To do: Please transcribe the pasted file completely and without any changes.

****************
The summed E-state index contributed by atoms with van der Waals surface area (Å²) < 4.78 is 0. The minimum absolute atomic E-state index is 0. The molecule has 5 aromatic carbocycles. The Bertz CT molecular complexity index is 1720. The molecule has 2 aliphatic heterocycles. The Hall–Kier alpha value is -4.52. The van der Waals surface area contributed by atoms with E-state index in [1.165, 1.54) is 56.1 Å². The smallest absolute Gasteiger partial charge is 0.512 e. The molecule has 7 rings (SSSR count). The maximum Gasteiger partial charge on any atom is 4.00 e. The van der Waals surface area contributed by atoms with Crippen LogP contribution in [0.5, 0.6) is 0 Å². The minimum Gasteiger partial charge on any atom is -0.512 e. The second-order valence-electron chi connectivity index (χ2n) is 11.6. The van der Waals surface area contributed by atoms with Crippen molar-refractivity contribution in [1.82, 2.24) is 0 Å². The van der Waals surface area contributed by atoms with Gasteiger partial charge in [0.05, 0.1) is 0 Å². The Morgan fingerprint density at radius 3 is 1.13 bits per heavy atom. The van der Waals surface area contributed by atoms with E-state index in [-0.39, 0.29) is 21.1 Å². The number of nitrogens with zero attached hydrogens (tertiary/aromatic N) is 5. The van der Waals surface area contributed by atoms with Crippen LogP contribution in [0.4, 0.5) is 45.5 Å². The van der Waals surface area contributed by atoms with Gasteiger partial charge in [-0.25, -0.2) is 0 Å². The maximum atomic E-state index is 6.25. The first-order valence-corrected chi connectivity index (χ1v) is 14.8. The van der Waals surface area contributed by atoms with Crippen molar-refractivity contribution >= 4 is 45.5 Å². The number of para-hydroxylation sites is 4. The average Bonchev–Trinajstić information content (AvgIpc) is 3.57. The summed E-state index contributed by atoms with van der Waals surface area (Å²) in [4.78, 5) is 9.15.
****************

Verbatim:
The summed E-state index contributed by atoms with van der Waals surface area (Å²) < 4.78 is 0. The minimum absolute atomic E-state index is 0. The molecule has 5 aromatic carbocycles. The Bertz CT molecular complexity index is 1720. The molecule has 2 aliphatic heterocycles. The Hall–Kier alpha value is -4.52. The van der Waals surface area contributed by atoms with E-state index in [1.165, 1.54) is 56.1 Å². The smallest absolute Gasteiger partial charge is 0.512 e. The molecule has 7 rings (SSSR count). The maximum Gasteiger partial charge on any atom is 4.00 e. The van der Waals surface area contributed by atoms with Crippen LogP contribution in [0.5, 0.6) is 0 Å². The minimum Gasteiger partial charge on any atom is -0.512 e. The second-order valence-electron chi connectivity index (χ2n) is 11.6. The van der Waals surface area contributed by atoms with Crippen molar-refractivity contribution in [1.82, 2.24) is 0 Å². The van der Waals surface area contributed by atoms with Gasteiger partial charge in [0.05, 0.1) is 0 Å². The Morgan fingerprint density at radius 3 is 1.13 bits per heavy atom. The van der Waals surface area contributed by atoms with E-state index in [-0.39, 0.29) is 21.1 Å². The number of nitrogens with zero attached hydrogens (tertiary/aromatic N) is 5. The van der Waals surface area contributed by atoms with Crippen LogP contribution in [0.4, 0.5) is 45.5 Å². The van der Waals surface area contributed by atoms with Gasteiger partial charge in [-0.25, -0.2) is 0 Å². The maximum atomic E-state index is 6.25. The first-order valence-corrected chi connectivity index (χ1v) is 14.8. The van der Waals surface area contributed by atoms with Crippen molar-refractivity contribution >= 4 is 45.5 Å². The number of para-hydroxylation sites is 4. The average Bonchev–Trinajstić information content (AvgIpc) is 3.57. The summed E-state index contributed by atoms with van der Waals surface area (Å²) in [4.78, 5) is 9.15.